News / Africa

New Violence Prompts Nigeria to Intensify Boko Haram Fight

Residents watch as two men walk amidst rubble after Boko Haram militants raided the town of Benisheik, west of Borno State capital Maiduguri, Sept. 19, 2013.
Residents watch as two men walk amidst rubble after Boko Haram militants raided the town of Benisheik, west of Borno State capital Maiduguri, Sept. 19, 2013.
Heather Murdock
In the wake of more insurgent attacks in Nigeria’s countryside, the Nigerian army says it is increasing security along northeastern roads.

The Nigerian army has confirmed reports of an insurgent attack Sunday at a fake checkpoint on a northeastern road.  The military said four people were killed, two were injured and that soldiers killed five of the attackers.

Army spokesperson Brigadier General Ibrahim Attahiru outlined the military's response. “Aggressive patrols on all the highways in the northeast are being intensified,” he said.

A motorcycle driver in Maiduguri, the Borno State capital, said that he saw eight people killed that day.  Other news agencies have reported as many as 19 deaths.

Some witnesses said the attackers were dressed in fatigues and slit their victims’ throats.  They were believed to be Islamist insurgents known as Boko Haram, but no one has claimed responsibility for the most recent violence.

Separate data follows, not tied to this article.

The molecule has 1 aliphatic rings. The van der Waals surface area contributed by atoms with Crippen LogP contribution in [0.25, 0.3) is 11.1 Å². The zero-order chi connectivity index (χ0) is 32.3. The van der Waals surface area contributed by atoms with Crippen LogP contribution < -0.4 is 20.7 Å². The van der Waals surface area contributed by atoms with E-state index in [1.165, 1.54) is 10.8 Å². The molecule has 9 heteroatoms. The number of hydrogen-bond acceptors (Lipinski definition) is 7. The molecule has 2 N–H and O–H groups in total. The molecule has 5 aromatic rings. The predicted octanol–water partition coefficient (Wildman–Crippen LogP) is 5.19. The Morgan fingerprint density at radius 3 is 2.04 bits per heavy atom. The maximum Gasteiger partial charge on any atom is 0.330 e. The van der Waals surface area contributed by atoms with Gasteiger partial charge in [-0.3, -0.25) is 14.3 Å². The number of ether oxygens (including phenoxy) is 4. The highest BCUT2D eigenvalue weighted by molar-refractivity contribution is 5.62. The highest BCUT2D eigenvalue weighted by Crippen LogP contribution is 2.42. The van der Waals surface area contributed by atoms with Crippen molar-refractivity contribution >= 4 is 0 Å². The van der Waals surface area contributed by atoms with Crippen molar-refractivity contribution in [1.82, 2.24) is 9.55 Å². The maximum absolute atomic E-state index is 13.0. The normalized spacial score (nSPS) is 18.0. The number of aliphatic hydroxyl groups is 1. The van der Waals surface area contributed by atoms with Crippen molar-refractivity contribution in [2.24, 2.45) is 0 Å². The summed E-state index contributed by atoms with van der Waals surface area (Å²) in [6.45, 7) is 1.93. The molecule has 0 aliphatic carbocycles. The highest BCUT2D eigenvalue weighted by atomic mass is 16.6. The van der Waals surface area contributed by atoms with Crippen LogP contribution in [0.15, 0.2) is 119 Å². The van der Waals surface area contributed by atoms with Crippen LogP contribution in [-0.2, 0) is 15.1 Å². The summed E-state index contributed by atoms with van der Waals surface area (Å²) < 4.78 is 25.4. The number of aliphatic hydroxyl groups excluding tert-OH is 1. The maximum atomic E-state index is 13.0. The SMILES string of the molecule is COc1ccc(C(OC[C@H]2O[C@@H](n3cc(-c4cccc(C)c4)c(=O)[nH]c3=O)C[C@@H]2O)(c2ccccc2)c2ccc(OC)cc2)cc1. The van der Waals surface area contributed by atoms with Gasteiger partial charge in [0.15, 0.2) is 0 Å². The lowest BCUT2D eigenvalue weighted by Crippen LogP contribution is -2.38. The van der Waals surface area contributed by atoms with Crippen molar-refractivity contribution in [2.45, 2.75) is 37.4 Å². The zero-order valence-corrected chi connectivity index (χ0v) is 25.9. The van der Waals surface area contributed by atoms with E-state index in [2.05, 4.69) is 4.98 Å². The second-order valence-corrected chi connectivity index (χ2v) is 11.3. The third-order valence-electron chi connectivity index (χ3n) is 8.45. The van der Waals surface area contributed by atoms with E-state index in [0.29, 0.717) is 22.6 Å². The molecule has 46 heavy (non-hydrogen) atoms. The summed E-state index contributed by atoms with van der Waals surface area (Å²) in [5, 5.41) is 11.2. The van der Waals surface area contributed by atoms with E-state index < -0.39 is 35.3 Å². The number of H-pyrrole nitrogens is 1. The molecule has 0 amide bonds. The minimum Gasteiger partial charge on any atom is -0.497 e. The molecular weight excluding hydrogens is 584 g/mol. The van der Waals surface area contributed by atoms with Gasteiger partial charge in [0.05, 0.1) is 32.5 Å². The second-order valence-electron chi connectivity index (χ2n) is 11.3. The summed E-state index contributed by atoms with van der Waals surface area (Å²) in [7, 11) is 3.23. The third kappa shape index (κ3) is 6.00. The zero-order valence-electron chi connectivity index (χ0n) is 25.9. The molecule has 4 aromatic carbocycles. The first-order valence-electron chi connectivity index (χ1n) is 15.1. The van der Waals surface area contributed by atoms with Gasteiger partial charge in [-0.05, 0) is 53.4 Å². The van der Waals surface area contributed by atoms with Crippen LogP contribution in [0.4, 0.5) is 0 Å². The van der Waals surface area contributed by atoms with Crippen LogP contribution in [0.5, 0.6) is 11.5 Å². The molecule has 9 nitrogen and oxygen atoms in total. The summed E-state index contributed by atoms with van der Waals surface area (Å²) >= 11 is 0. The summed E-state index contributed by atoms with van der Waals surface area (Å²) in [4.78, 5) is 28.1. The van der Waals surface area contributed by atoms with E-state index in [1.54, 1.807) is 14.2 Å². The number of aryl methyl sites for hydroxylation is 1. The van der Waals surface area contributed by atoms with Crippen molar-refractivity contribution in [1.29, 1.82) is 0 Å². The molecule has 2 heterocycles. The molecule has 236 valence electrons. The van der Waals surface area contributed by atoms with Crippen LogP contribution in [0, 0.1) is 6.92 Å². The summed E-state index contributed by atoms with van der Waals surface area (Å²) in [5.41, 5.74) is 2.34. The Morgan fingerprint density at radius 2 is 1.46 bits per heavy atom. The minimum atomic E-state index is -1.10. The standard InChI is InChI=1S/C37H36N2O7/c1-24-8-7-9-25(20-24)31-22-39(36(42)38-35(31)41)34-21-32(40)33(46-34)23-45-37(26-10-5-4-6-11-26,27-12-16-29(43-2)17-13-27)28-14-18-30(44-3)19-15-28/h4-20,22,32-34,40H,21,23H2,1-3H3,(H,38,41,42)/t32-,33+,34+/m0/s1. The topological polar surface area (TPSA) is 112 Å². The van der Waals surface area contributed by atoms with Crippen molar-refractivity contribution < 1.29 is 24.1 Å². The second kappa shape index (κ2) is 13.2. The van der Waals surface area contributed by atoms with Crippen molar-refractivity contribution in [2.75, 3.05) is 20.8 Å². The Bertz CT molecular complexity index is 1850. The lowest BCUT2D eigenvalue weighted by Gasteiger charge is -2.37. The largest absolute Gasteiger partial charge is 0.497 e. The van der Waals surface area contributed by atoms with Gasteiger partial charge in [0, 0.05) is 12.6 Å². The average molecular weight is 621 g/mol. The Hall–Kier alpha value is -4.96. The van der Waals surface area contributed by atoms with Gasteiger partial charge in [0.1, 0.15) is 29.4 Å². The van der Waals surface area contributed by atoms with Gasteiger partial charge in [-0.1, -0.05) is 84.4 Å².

Despite reports that the northeastern Nigerian countryside was becoming increasingly dangerous after security forces forced insurgents out of the cities, Attahiru said insurgents were not gaining momentum - they were just changing tactics.

“There’s no one solution that will solve all the insurgencies in the world.  There are peculiar needs and we are approaching it based on the peculiar needs of the insurgency in the northeast,” said Attahiru.

Attahiru also confirmed reports that other attacks followed in the Konduga district of Borno State, not far from the border with Cameroon. 

Witnesses in Maiduguri said that gunmen attacked villages in Konduga at night, ordering residents out of their houses and opening fire. In one village, the witness said seven people were killed before vigilantes chased attackers into the bush.  Three vigilante security guards were killed in the chase, he said.

The army also reported a firefight over the weekend that started when insurgents fired rocket-propelled grenades and AK-47s.  “A couple of terrorists” were killed, Attahiru said, and others fled across the border to Cameroon.  Porous borders, he added, made battles in the region particularly difficult.

“They are not static troops.  They are highly mobile.  This is a very fluid operation.  The environment is flux.  Anything happens.  These guys can get into Cameroon and come back," he said. 

Boko Haram has been blamed for thousands of deaths in recent years, attacking churches, mosques, schools, communications networks, the local U.N. headquarters and government buildings.